MDSD is a software engineering paradigm that promotes the utilization of models as primary artifacts in all software engineering activities [11], therefore, we have to ensure that there are no defects in our model in the first place. The static analysis verifies our model and a model is verified when its design represents a ɛ-NFA. In theory, a static analysis requires no code execution which is comparable with a code review or a Unified Modeling Language (UML) model check [12]. However, we consider using our MDSD tool to solve this problem in a sophisticated way. Since our metamodel already provides concrete information about every application state and its possible transitions, we are able to perform an automatic verification process. On the implementation level, our metamodel is comprised of Java objects. This model includes all necessary information for the generators to transform it into a RESTful API. The ɛ-NFA check process takes advantage of this and is able to extract all required information from the model to carry out its verification without any additional external libraries [21]. The transformation process can start if the model is correct-meaning every application state has at least one incoming and one outgoing transition. Whenever there is a missing incoming or outgoing transition, it would throw an appropriate exception to make the API designer aware of this. The goal of this ɛ-NFA check is to identify any error at the highest level of abstraction before triggering any source code transformation.

Dynamic analysis, as opposed to static analysis, always requires the execution of the software. The simplest form of dynamic testing is the execution of the software by a test person, thereby the tester can enter any input to operate the software. This is an unsystematic adhoc approach and thus inaccurate and usually not reproducible [12]. However, using MDT techniques allows us to follow a more novel approach. Once the static analysis is successfully carried out, our tool will generate a functional server. This generated server should work correctly and include all the features described by its model. But since the generators are manually implemented, we cannot guarantee this. Besides that, the platform code in our MDSD approach consists of third-party components and these components will eventually be updated or replaced over time. Therefore, we also have to check whether these changes affect the transformation process. Due to these reasons, we must carry out a dynamic analysis to test the generated code on a runtime environment. The aim of this procedure is to test the correct functionality of the transformation process, thus detecting bugs within the generators. The dynamic analysis can be used to test several aspects of a RESTful API: 1) It checks whether a ɛ-NFA-compliant model correctly produces a ɛ-NFA-compliant RESTful API 2) We also have to consider the authorization concept of the application. 3)Additionally, we can also provoke negative tests to see how the server handles error cases on runtime.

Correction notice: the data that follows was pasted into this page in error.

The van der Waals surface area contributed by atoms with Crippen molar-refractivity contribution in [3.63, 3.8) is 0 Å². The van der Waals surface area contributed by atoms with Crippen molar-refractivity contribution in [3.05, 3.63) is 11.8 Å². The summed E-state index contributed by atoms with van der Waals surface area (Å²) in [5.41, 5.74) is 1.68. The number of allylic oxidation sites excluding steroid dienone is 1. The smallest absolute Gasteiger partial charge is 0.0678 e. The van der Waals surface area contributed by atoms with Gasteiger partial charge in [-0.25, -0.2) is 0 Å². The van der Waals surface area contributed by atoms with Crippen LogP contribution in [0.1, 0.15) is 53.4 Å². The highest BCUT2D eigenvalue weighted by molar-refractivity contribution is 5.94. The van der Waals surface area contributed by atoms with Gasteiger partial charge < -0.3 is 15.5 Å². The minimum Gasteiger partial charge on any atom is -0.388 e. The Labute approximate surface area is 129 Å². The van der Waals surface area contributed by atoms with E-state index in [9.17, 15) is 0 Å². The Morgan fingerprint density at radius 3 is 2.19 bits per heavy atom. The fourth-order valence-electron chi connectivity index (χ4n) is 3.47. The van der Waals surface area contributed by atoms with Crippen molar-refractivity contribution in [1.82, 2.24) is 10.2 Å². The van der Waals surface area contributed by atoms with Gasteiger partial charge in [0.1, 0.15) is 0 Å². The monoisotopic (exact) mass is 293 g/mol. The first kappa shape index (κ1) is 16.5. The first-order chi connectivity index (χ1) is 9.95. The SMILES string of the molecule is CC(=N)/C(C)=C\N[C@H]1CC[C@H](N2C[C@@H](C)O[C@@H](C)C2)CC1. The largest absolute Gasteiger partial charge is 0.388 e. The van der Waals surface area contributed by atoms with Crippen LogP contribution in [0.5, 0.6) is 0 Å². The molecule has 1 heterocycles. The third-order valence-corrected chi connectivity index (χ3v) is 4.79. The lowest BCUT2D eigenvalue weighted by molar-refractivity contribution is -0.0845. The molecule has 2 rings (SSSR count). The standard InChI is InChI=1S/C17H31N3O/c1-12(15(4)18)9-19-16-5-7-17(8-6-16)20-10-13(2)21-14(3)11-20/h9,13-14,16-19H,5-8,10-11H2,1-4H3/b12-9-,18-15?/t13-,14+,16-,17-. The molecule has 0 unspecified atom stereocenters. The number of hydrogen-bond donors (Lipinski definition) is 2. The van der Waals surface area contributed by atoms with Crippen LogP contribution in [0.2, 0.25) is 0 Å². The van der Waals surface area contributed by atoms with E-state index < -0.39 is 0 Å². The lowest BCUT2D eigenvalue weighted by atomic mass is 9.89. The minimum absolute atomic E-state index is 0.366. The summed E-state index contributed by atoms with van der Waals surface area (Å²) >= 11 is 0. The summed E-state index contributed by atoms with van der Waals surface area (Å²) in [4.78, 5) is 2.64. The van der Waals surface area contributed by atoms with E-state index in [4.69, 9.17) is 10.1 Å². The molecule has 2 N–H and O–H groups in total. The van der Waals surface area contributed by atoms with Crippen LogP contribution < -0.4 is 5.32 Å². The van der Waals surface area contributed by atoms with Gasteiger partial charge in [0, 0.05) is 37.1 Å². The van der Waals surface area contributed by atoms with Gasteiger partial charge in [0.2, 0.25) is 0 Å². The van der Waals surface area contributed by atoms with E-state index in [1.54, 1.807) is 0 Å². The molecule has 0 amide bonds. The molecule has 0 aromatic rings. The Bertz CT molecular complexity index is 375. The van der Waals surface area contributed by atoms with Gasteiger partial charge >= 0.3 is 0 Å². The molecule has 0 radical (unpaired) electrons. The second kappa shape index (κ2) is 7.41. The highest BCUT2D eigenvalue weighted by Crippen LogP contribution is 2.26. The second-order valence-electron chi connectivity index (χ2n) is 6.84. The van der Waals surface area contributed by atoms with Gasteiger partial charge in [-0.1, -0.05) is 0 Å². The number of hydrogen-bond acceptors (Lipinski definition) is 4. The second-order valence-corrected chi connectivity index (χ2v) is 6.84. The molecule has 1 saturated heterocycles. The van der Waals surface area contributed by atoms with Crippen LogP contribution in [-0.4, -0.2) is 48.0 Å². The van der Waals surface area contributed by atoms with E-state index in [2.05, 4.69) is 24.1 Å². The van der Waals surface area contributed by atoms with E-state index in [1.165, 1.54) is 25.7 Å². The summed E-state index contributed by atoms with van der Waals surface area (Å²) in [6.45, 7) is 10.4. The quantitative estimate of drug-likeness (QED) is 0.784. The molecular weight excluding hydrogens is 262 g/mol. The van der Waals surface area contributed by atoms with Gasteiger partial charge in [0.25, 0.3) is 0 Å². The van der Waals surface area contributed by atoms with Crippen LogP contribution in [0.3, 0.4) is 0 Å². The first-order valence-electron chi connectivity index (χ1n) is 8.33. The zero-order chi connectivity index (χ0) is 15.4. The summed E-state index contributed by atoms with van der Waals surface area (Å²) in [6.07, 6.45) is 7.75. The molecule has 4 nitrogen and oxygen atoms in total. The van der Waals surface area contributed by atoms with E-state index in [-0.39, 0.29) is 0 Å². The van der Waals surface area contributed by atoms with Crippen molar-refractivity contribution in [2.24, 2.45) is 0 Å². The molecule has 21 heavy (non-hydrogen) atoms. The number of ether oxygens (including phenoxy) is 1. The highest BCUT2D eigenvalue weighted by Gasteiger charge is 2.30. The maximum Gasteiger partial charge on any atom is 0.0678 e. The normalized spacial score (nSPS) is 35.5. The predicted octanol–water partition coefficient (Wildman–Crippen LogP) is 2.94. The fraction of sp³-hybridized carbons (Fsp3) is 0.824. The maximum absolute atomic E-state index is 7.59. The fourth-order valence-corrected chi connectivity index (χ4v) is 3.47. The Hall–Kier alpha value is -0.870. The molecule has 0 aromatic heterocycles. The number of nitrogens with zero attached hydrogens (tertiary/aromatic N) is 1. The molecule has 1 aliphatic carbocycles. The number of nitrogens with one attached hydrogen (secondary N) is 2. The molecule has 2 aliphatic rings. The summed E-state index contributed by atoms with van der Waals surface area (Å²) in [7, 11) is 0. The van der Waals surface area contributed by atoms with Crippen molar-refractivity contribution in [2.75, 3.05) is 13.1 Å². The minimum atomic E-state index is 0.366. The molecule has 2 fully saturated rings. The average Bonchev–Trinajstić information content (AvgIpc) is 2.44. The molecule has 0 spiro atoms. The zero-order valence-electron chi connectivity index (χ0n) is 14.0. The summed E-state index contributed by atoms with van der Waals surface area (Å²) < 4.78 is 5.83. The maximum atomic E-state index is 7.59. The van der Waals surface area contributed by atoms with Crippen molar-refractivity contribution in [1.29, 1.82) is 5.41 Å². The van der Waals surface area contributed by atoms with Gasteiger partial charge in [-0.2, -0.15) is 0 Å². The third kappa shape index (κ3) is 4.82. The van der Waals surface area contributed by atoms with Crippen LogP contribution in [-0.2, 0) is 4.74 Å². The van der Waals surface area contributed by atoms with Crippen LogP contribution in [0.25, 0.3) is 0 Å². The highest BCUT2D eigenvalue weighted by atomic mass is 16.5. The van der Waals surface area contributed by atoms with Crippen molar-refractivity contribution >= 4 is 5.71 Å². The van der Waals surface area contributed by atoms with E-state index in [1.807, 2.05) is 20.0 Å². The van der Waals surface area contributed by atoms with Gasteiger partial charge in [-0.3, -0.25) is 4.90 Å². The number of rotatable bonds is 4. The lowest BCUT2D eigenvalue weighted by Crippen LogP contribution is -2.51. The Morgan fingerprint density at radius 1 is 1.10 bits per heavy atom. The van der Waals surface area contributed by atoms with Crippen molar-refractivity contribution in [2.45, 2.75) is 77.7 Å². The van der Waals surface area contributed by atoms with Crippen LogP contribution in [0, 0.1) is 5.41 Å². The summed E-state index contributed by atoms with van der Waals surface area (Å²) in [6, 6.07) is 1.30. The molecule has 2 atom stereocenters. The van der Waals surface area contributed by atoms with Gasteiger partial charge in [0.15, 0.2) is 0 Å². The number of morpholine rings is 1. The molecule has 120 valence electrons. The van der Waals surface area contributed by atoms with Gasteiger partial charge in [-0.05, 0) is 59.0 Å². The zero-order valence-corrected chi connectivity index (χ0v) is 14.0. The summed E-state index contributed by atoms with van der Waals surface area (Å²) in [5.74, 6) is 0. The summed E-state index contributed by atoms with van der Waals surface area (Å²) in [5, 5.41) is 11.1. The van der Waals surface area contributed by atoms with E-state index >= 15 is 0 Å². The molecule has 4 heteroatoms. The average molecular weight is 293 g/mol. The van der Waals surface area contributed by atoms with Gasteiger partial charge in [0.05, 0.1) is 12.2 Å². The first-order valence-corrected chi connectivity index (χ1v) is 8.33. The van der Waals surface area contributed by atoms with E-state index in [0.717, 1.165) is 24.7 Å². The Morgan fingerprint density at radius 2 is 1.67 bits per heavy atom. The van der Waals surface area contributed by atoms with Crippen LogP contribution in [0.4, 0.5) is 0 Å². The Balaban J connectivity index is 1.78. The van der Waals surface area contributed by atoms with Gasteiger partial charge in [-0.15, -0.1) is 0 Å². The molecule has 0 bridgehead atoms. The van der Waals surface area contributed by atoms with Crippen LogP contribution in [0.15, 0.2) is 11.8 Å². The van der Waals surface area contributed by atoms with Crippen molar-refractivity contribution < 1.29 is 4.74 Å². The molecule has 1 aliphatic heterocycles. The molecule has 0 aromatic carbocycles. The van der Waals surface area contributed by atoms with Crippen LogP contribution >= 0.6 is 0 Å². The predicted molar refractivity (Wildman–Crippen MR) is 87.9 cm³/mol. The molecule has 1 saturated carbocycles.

The main goal of the dynamic analysis is to automate hypermedia test case generation using our existing Model-Driven approach. The generated test cases must guarantee the correct hypermedia behavior of the actual generated RESTful API as designed in the model. Hypermedia behavior concerning role-based accessibility of application states, response validation and negative testing will also be tested. The dynamic analysis is a rather more complex task, thus it must be divided into three phases: First, model crawling phase, second, building an HTTP crawler, and third, generation of test classes. Each of this phase has its own sub-goals, these sub-goals are combined together to achieve the main goal presented above.

To simplify understanding, it is necessary to present an application example which will be the basis to demonstrate our further approaches. Say, we want to build an online shop that sells items. There are two user roles: customer and admin. A customer can view items whereas ashop admin can also create, update or delete items. For the sake of clarity, we omitted transitions back to the dispatcher state and self-pointing transitions. The entire application workflow with all application states and possible transitions is described as an ɛ-NFA in the Figure 2.